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Sky: Toccata: An Anthology

Beautiful representation of a sublime band.

There’s always been a tendency to regard this particular supergroup as somewhat serious and studious. Talented musicians, certainly, but Sky also took a classical approach to progressive music, and were therefore regarded as staid and devoid of any character or humour.

Yet that was always rather unfair on a collective who were actually a lot more diverse than they were given credit for at the time. You can hear how challenging and open the band were to a myriad of styles on this impressive compilation, one that shows the span of their operations across all of their albums and a near decade-long march from 1979. Naturally, what strikes immediately is the breathtaking musicianship, and the ability of John Williams, Herbie Flowers, Francis Monkman et al to make it all sound so unfussy and simple. But there’s also an underlying ploy to take sudden, unexpected turns. You can hear this on Westway, which opens the first CD, or Hotta. Both have an underpinning funk groove, against which is nestled a confident classical stride. Such tunes prove Sky to be more innovative than interpretive, and help to explain why they built up such a large, dedicated following. Of course, there are highly intellectual theses; the vast Fifo (Monkman’s elegant symphony); their insights into Mozart’s Romanza from Eine Kleine Nachtmusik or Wagner’s Ride Of The Valkyries. But even here, the band inject some of their own personalities, making these more than glib recitals. Spread across two CDs, Toccata is a superb sample of what Sky were all about, bringing elitist music into a modern idiom, showing due respect to the classical form, while never being weighed down by its impositions. The third disc is a concert DVD from May 1979 filmed in Bremen. You get the distinct impression that, as they sit there, all five band members are relaxed and embracing the experience, but the audience seems uncomfortable, never sure whether to applaud or rub their chins thoughtfully. But that was the delight of Sky: even as they entertained they also confounded.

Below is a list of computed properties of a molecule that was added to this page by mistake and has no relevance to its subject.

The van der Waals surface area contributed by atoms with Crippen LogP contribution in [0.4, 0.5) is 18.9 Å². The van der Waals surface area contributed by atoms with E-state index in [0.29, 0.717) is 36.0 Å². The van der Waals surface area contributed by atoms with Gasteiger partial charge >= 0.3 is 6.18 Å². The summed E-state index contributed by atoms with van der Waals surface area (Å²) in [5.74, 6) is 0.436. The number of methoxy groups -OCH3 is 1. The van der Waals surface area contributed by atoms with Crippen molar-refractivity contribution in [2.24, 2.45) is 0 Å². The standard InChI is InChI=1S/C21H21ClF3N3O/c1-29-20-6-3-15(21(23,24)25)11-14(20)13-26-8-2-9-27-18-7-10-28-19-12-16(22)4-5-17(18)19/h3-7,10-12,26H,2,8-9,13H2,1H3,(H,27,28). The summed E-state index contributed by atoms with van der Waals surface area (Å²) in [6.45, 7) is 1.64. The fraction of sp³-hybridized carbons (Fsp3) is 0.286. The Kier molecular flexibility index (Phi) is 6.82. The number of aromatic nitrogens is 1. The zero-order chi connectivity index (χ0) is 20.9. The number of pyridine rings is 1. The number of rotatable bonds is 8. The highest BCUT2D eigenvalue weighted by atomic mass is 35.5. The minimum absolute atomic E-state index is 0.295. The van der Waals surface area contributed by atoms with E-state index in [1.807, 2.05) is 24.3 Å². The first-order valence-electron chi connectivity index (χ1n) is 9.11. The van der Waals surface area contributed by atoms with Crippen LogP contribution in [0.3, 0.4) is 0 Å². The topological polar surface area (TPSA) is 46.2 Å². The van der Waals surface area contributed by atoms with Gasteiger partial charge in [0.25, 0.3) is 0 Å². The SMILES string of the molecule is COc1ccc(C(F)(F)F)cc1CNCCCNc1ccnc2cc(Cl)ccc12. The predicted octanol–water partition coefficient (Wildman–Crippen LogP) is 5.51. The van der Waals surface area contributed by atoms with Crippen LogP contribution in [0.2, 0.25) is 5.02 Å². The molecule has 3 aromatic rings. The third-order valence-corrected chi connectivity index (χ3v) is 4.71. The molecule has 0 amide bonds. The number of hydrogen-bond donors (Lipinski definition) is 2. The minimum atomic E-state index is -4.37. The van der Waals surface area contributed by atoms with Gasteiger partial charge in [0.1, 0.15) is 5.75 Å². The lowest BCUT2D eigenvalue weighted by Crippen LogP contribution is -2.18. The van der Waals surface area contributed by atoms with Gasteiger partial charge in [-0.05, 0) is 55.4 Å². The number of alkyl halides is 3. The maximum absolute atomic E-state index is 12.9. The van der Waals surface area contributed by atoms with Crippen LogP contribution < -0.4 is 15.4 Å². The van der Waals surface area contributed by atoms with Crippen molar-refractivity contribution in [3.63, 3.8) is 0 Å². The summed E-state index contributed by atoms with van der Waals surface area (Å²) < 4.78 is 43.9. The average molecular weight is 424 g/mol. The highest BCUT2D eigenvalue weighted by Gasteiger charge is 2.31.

Malcolm Dome

Malcolm Dome had an illustrious and celebrated career which stretched back to working for Record Mirror magazine in the late 70s and Metal Fury in the early 80s before joining Kerrang! at its launch in 1981. His first book, Encyclopedia Metallica, published in 1981, may have been the inspiration for the name of a certain band formed that same year. Dome is also credited with inventing the term "thrash metal" while writing about the Anthrax song Metal Thrashing Mad in 1984. He would later become a founding member of RAW rock magazine in 1988.

In the early 90s, Malcolm Dome was the Editor of Metal Forces magazine, and also involved in the horror film magazine Terror, before returning to Kerrang! for a spell. With the launch of Classic Rock magazine in 1998 he became involved with that title, sister magazine Metal Hammer, and was a contributor to Prog magazine since its inception in 2009. He was actively involved in Total Rock Radio, which launched as Rock Radio Network in 1997, changing its name to Total Rock in 2000. In 2014 he joined the TeamRock online team as Archive Editor, uploading stories from all of our print titles and helping lay the foundation for what became Louder.

Dome was the author of many books on a host of bands from AC/DC to Led Zeppelin and Metallica, some of which he co-wrote with Prog Editor Jerry Ewing.